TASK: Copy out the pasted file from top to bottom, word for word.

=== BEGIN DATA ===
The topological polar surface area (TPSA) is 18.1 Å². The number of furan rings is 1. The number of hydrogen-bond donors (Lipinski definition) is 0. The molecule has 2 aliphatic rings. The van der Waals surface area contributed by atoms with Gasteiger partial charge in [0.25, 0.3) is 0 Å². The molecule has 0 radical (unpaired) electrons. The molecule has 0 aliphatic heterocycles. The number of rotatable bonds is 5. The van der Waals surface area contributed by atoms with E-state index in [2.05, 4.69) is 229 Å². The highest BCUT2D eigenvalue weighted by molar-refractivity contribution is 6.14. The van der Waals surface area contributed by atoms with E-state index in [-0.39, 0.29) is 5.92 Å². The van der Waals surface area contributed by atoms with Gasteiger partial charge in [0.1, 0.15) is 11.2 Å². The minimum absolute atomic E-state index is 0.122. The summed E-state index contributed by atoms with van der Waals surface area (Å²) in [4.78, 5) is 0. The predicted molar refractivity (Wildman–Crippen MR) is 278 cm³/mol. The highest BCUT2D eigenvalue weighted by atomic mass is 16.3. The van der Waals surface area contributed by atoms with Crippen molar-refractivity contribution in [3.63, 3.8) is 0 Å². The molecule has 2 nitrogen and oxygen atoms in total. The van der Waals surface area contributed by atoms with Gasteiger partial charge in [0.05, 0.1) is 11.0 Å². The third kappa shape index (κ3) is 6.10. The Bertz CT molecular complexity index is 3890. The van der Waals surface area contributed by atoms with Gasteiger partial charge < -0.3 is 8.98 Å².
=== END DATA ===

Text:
The topological polar surface area (TPSA) is 18.1 Å². The number of furan rings is 1. The number of hydrogen-bond donors (Lipinski definition) is 0. The molecule has 2 aliphatic rings. The van der Waals surface area contributed by atoms with Gasteiger partial charge in [0.25, 0.3) is 0 Å². The molecule has 0 radical (unpaired) electrons. The molecule has 0 aliphatic heterocycles. The number of rotatable bonds is 5. The van der Waals surface area contributed by atoms with E-state index in [2.05, 4.69) is 229 Å². The highest BCUT2D eigenvalue weighted by molar-refractivity contribution is 6.14. The van der Waals surface area contributed by atoms with E-state index in [-0.39, 0.29) is 5.92 Å². The van der Waals surface area contributed by atoms with Gasteiger partial charge in [0.1, 0.15) is 11.2 Å². The minimum absolute atomic E-state index is 0.122. The summed E-state index contributed by atoms with van der Waals surface area (Å²) in [4.78, 5) is 0. The predicted molar refractivity (Wildman–Crippen MR) is 278 cm³/mol. The highest BCUT2D eigenvalue weighted by atomic mass is 16.3. The van der Waals surface area contributed by atoms with Crippen molar-refractivity contribution in [3.63, 3.8) is 0 Å². The molecule has 2 nitrogen and oxygen atoms in total. The van der Waals surface area contributed by atoms with Gasteiger partial charge in [0.05, 0.1) is 11.0 Å². The third kappa shape index (κ3) is 6.10. The Bertz CT molecular complexity index is 3890. The van der Waals surface area contributed by atoms with Gasteiger partial charge < -0.3 is 8.98 Å².